Wayne’s World – The Real World’

Both The Mail and The Independent led with pretty much the same headline, comparing Wayne Rooney’s world with that of what they described as ‘the real world’. Credit to them both. Jonathan Brown for The Independent summed the story up thus;

‘..the opulence of Wayne’s world and his historic record-breaking deal stands in stark contrast to the other news that rocked the city this week. It is now estimated that 40,000 people in the Greater Manchester area will lose their jobs as a result of chancellor George Osborne’s plan to cut £83bn from public spending to fight the deficit.

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The Geopolitics of the Ryder Cup

Have you ever been bemused by the incongruity of the European Champions League draw or, for that matter, any of the draws for contemporary European football? Kazakhstan is there and so is Azerbaijan and Armenia. Many of the republics of the former Soviet Union are included. Georgia is there as are the Baltic Republics. Israel gets itself an invite as does Turkey. By any stretch of the geographical imagination, this is truly an expanded Europe. In fact, a more accurate name for these sporting fixtures might be the Eurasia Cup. Don’t misunderstand me, I am more than happy to see this expanded ‘Europe’ battling it out on the playing fields, but I do marvel at how audacious Uefa has become in unilaterally redefining the European continent.

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Mother Russia Woos FIFA

Two very contradictory articles appeared in The Guardian 10/9/10 concerning Russia and its future prospects. The first was a Guardian Editorial 10/9/10 outlining both the grim economic prospects of post-Soviet Russia and also the autocratic nature of its power structures. On the economic front the editorial reads;


‘Russia itself is languishing. Its economy contracted by nearly 8% last year, its worst annual economic performance since 1994, and – despite being so dependent on the  stuff – it is producing less oil now than the Soviet Union did in the 1970’s. Russia’s economy has shrunk twice in the last decade, and deindustrialisation is making itself felt in Russia’s mono-cities – those reliant on a single industry.’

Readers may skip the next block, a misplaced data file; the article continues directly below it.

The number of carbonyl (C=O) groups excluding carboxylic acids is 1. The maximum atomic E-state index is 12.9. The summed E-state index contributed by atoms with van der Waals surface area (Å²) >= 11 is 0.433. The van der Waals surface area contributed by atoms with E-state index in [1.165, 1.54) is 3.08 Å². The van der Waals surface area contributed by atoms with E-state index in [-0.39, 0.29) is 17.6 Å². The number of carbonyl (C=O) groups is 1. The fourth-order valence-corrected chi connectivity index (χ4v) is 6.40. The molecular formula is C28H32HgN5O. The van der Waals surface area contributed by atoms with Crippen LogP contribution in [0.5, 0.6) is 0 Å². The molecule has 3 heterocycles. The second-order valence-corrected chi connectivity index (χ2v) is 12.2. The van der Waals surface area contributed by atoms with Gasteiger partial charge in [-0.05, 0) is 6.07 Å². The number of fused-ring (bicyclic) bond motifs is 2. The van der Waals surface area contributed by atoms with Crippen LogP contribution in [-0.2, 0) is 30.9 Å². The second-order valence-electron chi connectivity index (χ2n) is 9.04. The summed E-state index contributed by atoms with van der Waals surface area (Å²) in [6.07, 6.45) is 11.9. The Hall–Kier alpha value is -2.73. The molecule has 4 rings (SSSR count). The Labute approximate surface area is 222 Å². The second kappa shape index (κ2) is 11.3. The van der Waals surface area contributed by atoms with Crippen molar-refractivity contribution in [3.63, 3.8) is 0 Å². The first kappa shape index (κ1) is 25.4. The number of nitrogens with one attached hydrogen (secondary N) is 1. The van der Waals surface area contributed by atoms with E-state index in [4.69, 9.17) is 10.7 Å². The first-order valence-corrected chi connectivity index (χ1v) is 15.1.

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Gold for Somalia

When Mo Farah won gold at the European Championships yesterday it was far more than just another excellent athletics performance from the British athletics squad. To understand the importance of Farah’s victory, one has to consider the place that the Somalian community currently occupy in the British socio-economic system – rock bottom. Even the much maligned Bangladeshi community, through sheer length of tenure, has a higher social standing in our so called multi-cultural, tolerant Britain.

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World Cup Journalism No8

With the momentary pause in FIFA’s never-ending football road-show, come the journalistic legacy predictions. And they can only ever be predictions at this stage because we are dealing with such intangibles like the ‘national feel-good’ factor or the ‘nation building bonus’. Will the extravagant new infrastructure ever be fully used again? Probably not. Will the corporate world’s new found love of all things African translate into renewed investment in Africa and a fairer World trade system? Only time will tell, but don’t hold your breath. South Africa has extreme pockets of old colonial wealth and a seemingly intractable morass of colonial legacy problems that no one-off FIFA event can ever hope to touch and it would be totally naive to imagine otherwise.

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